KIDD THE PIRATE.
In old times, just after the territory of the New Netherlands had been wrested from the hands of their High Mightinesses, the Lords States General of Holland, by Charles the Second, and while it was as yet in an unquiet state, the province was a favorite resort of adventurers of all kinds, and particularly of buccaneers. These were piratical rovers of the deep, who made sad work in times of peace among the Spanish settlements and Spanish merchant ships. They took advantage of the easy access to the harbor of the Manhattoes, and of the laxity of its scarcely-organized government, to make it a kind of rendezvous, where they might dispose of their ill-gotten spoils, and concert new depredations. Crews of these desperadoes, the runagates of every country and clime, might be seen swaggering, in open day, about the streets of the little burgh; elbowing its quiet Mynheers; trafficking away their rich outlandish plunder, at half price, to the wary merchant, and then squandering their gains in taverns; drinking, gambling, singing, swearing, shouting, and astounding the neighborhood with sudden brawl and ruffian revelry.
At length the indignation of government was aroused, and it was determined to ferret out this vermin brood from, the colonies. Great consternation took place among the pirates on finding justice in pursuit of them, and their old haunts turned to places of peril. They secreted their money and jewels in lonely out-of-the-way places; buried them about the wild shores of the rivers and sea-coast, and dispersed themselves over the face of the country.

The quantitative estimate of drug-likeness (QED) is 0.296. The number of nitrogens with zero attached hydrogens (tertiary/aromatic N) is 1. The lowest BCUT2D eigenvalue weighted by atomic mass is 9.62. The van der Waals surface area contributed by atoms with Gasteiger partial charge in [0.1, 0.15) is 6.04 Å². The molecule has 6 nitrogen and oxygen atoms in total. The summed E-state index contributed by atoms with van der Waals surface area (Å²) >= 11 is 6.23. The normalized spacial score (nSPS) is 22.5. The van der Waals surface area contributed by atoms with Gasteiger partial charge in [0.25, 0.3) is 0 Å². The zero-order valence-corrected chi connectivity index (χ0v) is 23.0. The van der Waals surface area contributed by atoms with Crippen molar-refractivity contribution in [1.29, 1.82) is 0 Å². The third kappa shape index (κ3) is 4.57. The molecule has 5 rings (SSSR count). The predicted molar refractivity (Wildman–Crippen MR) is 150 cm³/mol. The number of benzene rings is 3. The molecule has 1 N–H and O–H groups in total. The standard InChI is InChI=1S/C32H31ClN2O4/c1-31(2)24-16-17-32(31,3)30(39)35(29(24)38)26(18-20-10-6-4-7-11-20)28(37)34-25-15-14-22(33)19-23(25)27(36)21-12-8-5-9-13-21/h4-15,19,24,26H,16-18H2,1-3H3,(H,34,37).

Among the agents employed to hunt them by sea was the renowned Captain Kidd. He had long been a hardy adventurer, a kind of equivocal borderer, half trader, half smuggler, with a tolerable dash of the pickaroon. He had traded for some time among the pirates, lurking about the seas in a little rakish, musquito-built vessel, prying into all kinds of odd places, as busy as a Mother Carey’s chicken in a gale of wind.
This nondescript personage was pitched upon by government as the very man to command a vessel fitted out to cruise against the pirates, since he knew all their haunts and lurking-places: acting upon the shrewd old maxim of “setting a rogue to catch a rogue.” Kidd accordingly sailed from New York in the Adventure galley, gallantly armed and duly commissioned, and steered his course to the Madeiras, to Bonavista, to Madagascar, and cruised at the entrance of the Red Sea. Instead, however, of making war upon the pirates, he turned pirate himself: captured friend or foe; enriched himself with the spoils of a wealthy Indiaman, manned by Moors, though commanded by an Englishman, and having disposed of his prize, had the hardihood to return to Boston, laden with wealth, with a crew of his comrades at his heels.